Friday, February 13, 2009

A Prediction About Moderation

Before I begin, a dissertation update: My research has been approved by the IRB, and I am collecting data! It feels good to be underway!

As I collect my data, I am eager to see how explanatory style will play out with teachers. From a clinical psychology perspective, a pessimistic explanatory style is typically not helpful. People who are pessimistic (explaining bad events as personally caused, permanent in effect, and pervasive in scope) are more likely to be depressed, sickly, and easily defeated by circumstances. Even in educational settings, pessimism often leads to poor academic performance and higher dropout rates. The less pessimistic one is, the more likely that person will be happier, healthier, and better adjusted.

But does being extremely optimistic lead to opposite types of effects from deep pessimism? Most studies indicate that it does not. Studies of law students and medical students show that students who are mildly pessimistic (comparatively) are more successful in school than their more optimistic counterparts. Some studies indicate that moderate pessimists tend to devise more realistic plans for future action. Extreme optimists tend to be unrealistic and avoid taking responsibility for bad events that actually are their fault.

Pessimists are more successful? Really? How can a way of thinking so at odds with resilience, happiness, and good health be good for you?

I think extremism in explanatory style in either direction should not be encouraged. Seligman warned about excessive optimism in his book Learned Optimism, and I think his warning should be heeded. Extreme pessimists are those most at risk for pain and suffering. They will give up easily, endure avoidable hardship, and take life's blows without a fight. But, extreme optimists will never take responsibility for their actions and believe themselves more capable and in control than they are. A more moderate explanatory style seems to be the most beneficial for one's health and well being. Some have hypothesized that optimism and pessimism are two sides of the same coin. I wonder if they are not two pathologies with the same cause - unrealistic explanations for good and bad events.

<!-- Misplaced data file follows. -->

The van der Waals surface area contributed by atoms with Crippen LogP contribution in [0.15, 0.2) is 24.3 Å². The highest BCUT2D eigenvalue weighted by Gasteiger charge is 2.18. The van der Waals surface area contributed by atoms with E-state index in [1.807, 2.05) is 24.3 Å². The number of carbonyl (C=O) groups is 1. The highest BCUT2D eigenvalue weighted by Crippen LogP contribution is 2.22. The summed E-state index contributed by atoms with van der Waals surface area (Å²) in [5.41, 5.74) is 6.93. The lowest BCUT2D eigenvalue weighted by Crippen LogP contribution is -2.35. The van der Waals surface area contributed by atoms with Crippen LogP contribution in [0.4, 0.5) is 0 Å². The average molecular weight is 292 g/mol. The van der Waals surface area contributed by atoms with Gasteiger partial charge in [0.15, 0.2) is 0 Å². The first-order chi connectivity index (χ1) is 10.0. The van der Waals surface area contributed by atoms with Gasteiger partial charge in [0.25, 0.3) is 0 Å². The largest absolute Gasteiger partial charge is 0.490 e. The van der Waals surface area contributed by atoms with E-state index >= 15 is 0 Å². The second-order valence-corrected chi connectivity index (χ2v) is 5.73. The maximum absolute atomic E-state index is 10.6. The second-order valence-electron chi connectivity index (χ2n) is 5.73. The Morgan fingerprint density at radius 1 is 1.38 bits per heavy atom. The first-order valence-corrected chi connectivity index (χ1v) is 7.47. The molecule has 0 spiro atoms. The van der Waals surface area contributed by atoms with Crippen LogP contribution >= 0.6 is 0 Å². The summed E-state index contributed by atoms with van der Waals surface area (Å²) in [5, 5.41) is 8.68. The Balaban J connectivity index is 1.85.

I believe that teachers should be moderate (aka, realistic) in their explanations of the causes of behavior for both their own behavior and the behavior of their students. I see teachers projecting their own pessimism onto their students. They believe that if you don't learn quickly, you won't learn at all. They tell students that failure in one area translates into failure for life. These are their beliefs about student learning that infect vulnerable students with low expectations. This just isn't healthy for anyone.

But we should beware of the extremely optimistic teacher, the one who doesn't take personal responsibility for what goes on in the classroom. I've heard teachers say things like, "I taught this information well. If they don't get it, they must be stupid." Now if that isn't optimistic, I don't know what is -- a bad situation explained in external, stable, and isolated ways. This is how optimists think of failure. But, if a teacher believes this about their teaching, they will not change their strategies to fit the needs of students. They will project onto students the idea that the student is at fault and can do nothing about it. By being optimistic about our own failure, perhaps we are in danger of creating pessimism in our students.

It will be interesting to see what the ranges of optimism and pessimism are for my study. One explanation for why pessimistic law and medical students are more successful is that the range of explanatory styles was quite low for these populations - they were pretty optimistic overall, so the "pessimistic" students in the study were actually quite moderate in their overall styles. And the moderate style ended up being more beneficial than the extreme styles. Are teachers mostly moderate in their explanatory styles? Or will we see a wide range of styles? I am eager to know.

As Cicero said, "Never go to excess, but let moderation be your guide."